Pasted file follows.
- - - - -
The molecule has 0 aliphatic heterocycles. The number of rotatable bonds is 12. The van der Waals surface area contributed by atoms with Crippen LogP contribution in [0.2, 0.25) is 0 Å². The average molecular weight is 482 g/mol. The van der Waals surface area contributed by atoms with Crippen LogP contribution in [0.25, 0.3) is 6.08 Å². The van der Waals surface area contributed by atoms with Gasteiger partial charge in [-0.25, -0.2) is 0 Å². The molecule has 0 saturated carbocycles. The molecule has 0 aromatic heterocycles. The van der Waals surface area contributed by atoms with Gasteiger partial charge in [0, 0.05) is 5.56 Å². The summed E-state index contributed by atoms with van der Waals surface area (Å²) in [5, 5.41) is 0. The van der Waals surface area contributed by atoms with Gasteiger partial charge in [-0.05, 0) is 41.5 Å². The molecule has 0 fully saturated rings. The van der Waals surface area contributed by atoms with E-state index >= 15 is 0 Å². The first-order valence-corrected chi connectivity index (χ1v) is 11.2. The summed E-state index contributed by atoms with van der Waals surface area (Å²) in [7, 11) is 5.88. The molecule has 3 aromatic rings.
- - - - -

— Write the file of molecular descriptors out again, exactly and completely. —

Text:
The molecule has 0 aliphatic heterocycles. The number of rotatable bonds is 12. The van der Waals surface area contributed by atoms with Crippen LogP contribution in [0.2, 0.25) is 0 Å². The average molecular weight is 482 g/mol. The van der Waals surface area contributed by atoms with Crippen LogP contribution in [0.25, 0.3) is 6.08 Å². The van der Waals surface area contributed by atoms with Gasteiger partial charge in [-0.25, -0.2) is 0 Å². The molecule has 0 saturated carbocycles. The molecule has 0 aromatic heterocycles. The van der Waals surface area contributed by atoms with Gasteiger partial charge in [0, 0.05) is 5.56 Å². The summed E-state index contributed by atoms with van der Waals surface area (Å²) in [5, 5.41) is 0. The van der Waals surface area contributed by atoms with Gasteiger partial charge in [-0.05, 0) is 41.5 Å². The molecule has 0 fully saturated rings. The van der Waals surface area contributed by atoms with E-state index >= 15 is 0 Å². The first-order valence-corrected chi connectivity index (χ1v) is 11.2. The summed E-state index contributed by atoms with van der Waals surface area (Å²) in [7, 11) is 5.88. The molecule has 3 aromatic rings.